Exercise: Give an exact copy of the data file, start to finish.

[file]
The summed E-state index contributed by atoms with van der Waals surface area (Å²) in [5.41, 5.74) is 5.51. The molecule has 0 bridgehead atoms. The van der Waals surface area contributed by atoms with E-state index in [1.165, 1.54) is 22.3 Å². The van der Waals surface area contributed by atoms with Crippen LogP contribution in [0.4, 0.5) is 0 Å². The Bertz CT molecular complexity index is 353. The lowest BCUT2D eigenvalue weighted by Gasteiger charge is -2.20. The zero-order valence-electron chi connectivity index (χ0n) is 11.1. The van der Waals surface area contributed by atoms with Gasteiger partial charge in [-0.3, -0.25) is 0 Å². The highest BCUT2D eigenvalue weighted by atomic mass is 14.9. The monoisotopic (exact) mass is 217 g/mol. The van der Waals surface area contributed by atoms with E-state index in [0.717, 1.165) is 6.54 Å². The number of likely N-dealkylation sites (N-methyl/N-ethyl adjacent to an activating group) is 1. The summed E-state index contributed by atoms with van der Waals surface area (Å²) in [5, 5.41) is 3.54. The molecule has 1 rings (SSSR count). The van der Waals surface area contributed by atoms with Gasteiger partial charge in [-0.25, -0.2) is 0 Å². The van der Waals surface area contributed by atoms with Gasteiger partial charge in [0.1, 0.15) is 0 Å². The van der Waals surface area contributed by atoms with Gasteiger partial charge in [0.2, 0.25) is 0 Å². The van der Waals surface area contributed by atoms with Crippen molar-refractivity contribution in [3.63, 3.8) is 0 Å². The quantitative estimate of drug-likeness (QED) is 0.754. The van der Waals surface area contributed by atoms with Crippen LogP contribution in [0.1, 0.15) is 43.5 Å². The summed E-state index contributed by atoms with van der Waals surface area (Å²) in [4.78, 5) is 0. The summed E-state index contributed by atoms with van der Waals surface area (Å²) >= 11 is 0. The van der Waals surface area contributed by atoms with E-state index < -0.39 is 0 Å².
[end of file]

The summed E-state index contributed by atoms with van der Waals surface area (Å²) in [5.41, 5.74) is 5.51. The molecule has 0 bridgehead atoms. The van der Waals surface area contributed by atoms with E-state index in [1.165, 1.54) is 22.3 Å². The van der Waals surface area contributed by atoms with Crippen LogP contribution in [0.4, 0.5) is 0 Å². The Bertz CT molecular complexity index is 353. The lowest BCUT2D eigenvalue weighted by Gasteiger charge is -2.20. The zero-order valence-electron chi connectivity index (χ0n) is 11.1. The van der Waals surface area contributed by atoms with Gasteiger partial charge in [-0.3, -0.25) is 0 Å². The highest BCUT2D eigenvalue weighted by atomic mass is 14.9. The monoisotopic (exact) mass is 217 g/mol. The van der Waals surface area contributed by atoms with E-state index in [0.717, 1.165) is 6.54 Å². The number of likely N-dealkylation sites (N-methyl/N-ethyl adjacent to an activating group) is 1. The summed E-state index contributed by atoms with van der Waals surface area (Å²) in [5, 5.41) is 3.54. The molecule has 1 rings (SSSR count). The van der Waals surface area contributed by atoms with Gasteiger partial charge in [-0.25, -0.2) is 0 Å². The van der Waals surface area contributed by atoms with Gasteiger partial charge in [0.1, 0.15) is 0 Å². The van der Waals surface area contributed by atoms with Gasteiger partial charge in [0.2, 0.25) is 0 Å². The van der Waals surface area contributed by atoms with Crippen molar-refractivity contribution in [3.63, 3.8) is 0 Å². The quantitative estimate of drug-likeness (QED) is 0.754. The van der Waals surface area contributed by atoms with Crippen LogP contribution in [0.1, 0.15) is 43.5 Å². The summed E-state index contributed by atoms with van der Waals surface area (Å²) in [4.78, 5) is 0. The summed E-state index contributed by atoms with van der Waals surface area (Å²) >= 11 is 0. The van der Waals surface area contributed by atoms with E-state index < -0.39 is 0 Å².